Temperature evolution of impurities in a quantum gas – ScienceDaily

Temperature evolution of impurities in a quantum gas – ScienceDaily
Temperature evolution of impurities in a quantum gas – ScienceDaily

A new theoretical study led by Monash broadens our understanding of their role in thermodynamics in the problem of quantum pollution.

Quantum Pollution Theory investigates the behavior of intentionally introduced atoms (ie “impurities”) that behave as particularly “clean” quasiparticles in an atomic background gas, thus enabling a controllable “perfect test environment” for quantum correlations.

The study extends quantum impurity theory, which is of great interest to the quantum matter research community, into a new dimension – the thermal effect.

“We discovered a general relationship between two different experimental protocols, namely ejection and injection radio frequency spectroscopy, for which no such relationship was known prior to our work,” explains lead author Dr. Weizhe Liu (Faculty of Physics and Astronomy at Monash University).


Quantum impurity theory studies the effects of introducing atoms of one element (i.e., “impurities”) into an ultra-cold atomic gas of another element.

For example, a small number of potassium atoms can be introduced into a “background” quantum gas of lithium atoms.

The introduced impurities (in this case the potassium atoms) behave like a particularly “clean” quasiparticle in the atomic gas.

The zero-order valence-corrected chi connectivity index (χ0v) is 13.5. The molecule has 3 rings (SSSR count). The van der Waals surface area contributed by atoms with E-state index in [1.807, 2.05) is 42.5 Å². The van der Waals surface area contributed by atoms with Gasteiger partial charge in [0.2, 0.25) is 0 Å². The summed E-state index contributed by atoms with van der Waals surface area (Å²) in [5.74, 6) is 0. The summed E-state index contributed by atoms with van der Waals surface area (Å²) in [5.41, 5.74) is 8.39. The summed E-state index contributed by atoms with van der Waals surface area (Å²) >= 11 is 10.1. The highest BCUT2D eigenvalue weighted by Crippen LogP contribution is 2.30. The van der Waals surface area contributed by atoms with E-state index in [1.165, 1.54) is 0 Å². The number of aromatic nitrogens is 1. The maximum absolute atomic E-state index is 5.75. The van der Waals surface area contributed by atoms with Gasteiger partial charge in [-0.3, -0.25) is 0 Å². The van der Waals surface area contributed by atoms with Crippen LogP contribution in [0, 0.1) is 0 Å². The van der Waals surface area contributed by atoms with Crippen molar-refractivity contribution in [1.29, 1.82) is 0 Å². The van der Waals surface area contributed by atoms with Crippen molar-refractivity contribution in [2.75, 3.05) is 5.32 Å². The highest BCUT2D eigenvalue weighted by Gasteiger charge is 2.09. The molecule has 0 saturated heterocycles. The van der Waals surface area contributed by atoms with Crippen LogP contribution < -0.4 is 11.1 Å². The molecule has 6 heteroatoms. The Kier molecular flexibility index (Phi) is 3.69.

Interactions between the introduced impurity atoms and the atomic background gas can be “tuned” via an external magnetic field, whereby quantum correlations can be investigated.

In recent years there has been an explosion of studies on the subject of quantum impurities, which, thanks to their controllable realization in ultra-cold atomic gases, have been immersed in various background media.


“Our study is based on high frequency spectroscopy and models two different scenarios: ejection and injection,” says Dr. Weizhe Liu, research associate at FLEET, FLEET in the group of A / Prof Meera Parish and Dr. Jesper Levinsen.

The team modeled the effect of high-frequency pulses that would force impurity atoms from one spin state to another, unoccupied spin state.

  • In the “ejection” scenario, high frequency pulses act on impurities in a spin state that interact strongly with the background medium and “push” these impurities into a non-interacting spin state.
  • The inverse “injection” scenario “pulls” contaminants from a non-interacting state to an interacting state.

These two spectroscopies are commonly used separately to study different aspects of the quantum pollution problem.

* Instead, the new Monash study shows that the ejection and injection logs check the same information.

“We found that the two scenarios – ejection and injection – are linked by an exponential function of the difference in free energy between the interacting and non-interacting impurity states,” says Dr. Liu.

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